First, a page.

3. Philip

    Jun 12, 2016 at 12:33 am

    Great article – I recently came to the conclusion that that only two things matter – impact and swinging within myself, which is just respecting the restrictions my setup and posture put on the length of backswing that is possible without coming out of my posture or losing balance. If I swing within myself and pay attention to where impact will occur and the direction of my club face and swing path – I can control ball flight pretty well, regardless of what my swing looks like.

  4. Dennis Clark

    Jun 11, 2016 at 8:52 am

    Author’s clarification: Don’t mistake ball flight correction as a “non-body movement” concept. The ball flies as a result of the club at impact, the golf club is directed by the body, that’s simple physics. But the point of my article is this: We make corrections BASED on the the player’s miss. A flying elbow, for example is not a problem IN AND OF ITSELF! If it causes a steep downswing that opens the face it IS A PROBLEM! Positions in and of the themselves mean very little if not related to impact on a regular basis. If Kuch had Furyk’s downswing he’d hit six inches behind every shot and wouldn’t be Kuch…

  5. Todd H

    Jun 10, 2016 at 6:07 pm

    I have friends who teach for golf tec and they are mainly body position instructors or method instructors. The main concern for any instructor should be ball flight and Impact conditions.

  6. Mike Barnett

    Jun 10, 2016 at 12:54 pm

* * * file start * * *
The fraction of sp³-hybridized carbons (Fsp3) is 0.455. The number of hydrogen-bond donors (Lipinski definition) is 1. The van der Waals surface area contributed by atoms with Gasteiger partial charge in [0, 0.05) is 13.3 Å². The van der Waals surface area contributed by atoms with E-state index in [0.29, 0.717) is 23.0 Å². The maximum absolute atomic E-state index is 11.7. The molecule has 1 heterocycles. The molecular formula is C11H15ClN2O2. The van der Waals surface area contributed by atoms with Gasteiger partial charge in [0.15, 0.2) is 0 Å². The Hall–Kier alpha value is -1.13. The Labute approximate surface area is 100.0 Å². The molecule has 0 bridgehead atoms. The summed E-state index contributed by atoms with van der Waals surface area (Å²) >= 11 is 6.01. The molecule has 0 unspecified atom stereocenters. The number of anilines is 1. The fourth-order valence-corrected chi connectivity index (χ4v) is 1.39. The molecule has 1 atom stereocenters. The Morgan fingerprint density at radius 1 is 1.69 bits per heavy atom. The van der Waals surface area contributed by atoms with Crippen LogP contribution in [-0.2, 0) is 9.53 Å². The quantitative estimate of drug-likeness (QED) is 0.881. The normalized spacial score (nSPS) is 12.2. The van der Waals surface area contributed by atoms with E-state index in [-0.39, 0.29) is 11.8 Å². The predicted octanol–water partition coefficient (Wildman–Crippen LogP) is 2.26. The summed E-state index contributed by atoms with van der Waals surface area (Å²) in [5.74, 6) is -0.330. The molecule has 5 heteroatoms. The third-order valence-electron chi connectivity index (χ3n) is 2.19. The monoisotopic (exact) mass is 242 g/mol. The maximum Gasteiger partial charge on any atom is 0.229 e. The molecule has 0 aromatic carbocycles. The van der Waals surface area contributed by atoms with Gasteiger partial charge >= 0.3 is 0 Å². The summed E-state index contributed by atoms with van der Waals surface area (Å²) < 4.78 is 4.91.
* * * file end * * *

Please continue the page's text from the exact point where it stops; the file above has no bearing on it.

In your recent analysis of my golf swing you stressed the importance of knowing what my ball flight was before administering any advice. This article certainly explains why and I only wish Mr. Clark was in my area for personal instruction.

  7. Desmond

    Jun 9, 2016 at 11:38 am

    Have heard this for 20 years from Jacobs, Haney, Harmon, etc., and now Clark. It’s a good reminder to look at ball flight.

  8. Christosterone

    Jun 9, 2016 at 11:06 am

    Wow that was awesome….

    PS: I knew Kuchar was flat but wow, he is in a crazy position…love his tempo and he proves there is more than one way to swing at the highest level..

    Great article!!!

    -Christosterone

  9. Kevin

    Jun 9, 2016 at 10:32 am

    This is excellent. This article should stay on the front page of this website forever.

  10. Mike S

    Jun 9, 2016 at 10:26 am

    Might be the single best instruction article I’ve ever read. Every player has their own unique body type and strengths so it only makes sense every swing should be different. The side by side of Kuchar, Day and Furyk is perfect. I’ve noticed in my own game that trying to swing like Adam Scott or anyone else with a “perfect” golf swing only leads to problems. Arnold Palmer was another great example. No one would teach that corkscrew swing, but it worked for him.

    • alfriday

      Jun 9, 2016 at 1:24 pm

      Interesting. I took lessons at Golftec and the first two questions the instructor asked was if I had any physical limitations and what was my standard ball flight/miss.

      • Jay

        Jun 9, 2016 at 2:07 pm

        I gotta go with MSiz on this one – my GolfTec experience was all about body positions – if I could turn/bend like a tour player I probably would not have gone to them to begin with.

        • Big Kid

          Jun 10, 2016 at 10:09 am

          I’ve been going to GTec. For me it’s about positions, but it’s getting into better positions to limit my misses and become more consistent. I had a swing path that made DeChambeau look flat. I was playing at a 4 handicap, but in pressure situations, I wasn’t consistent. Getting my swing flatter has gotten me down to scratch. It’s all about impact, as the article says, but for me, being in proper positions makes it easier to have a more consistent impact position.

      • bcmintx

        Jun 10, 2016 at 12:58 pm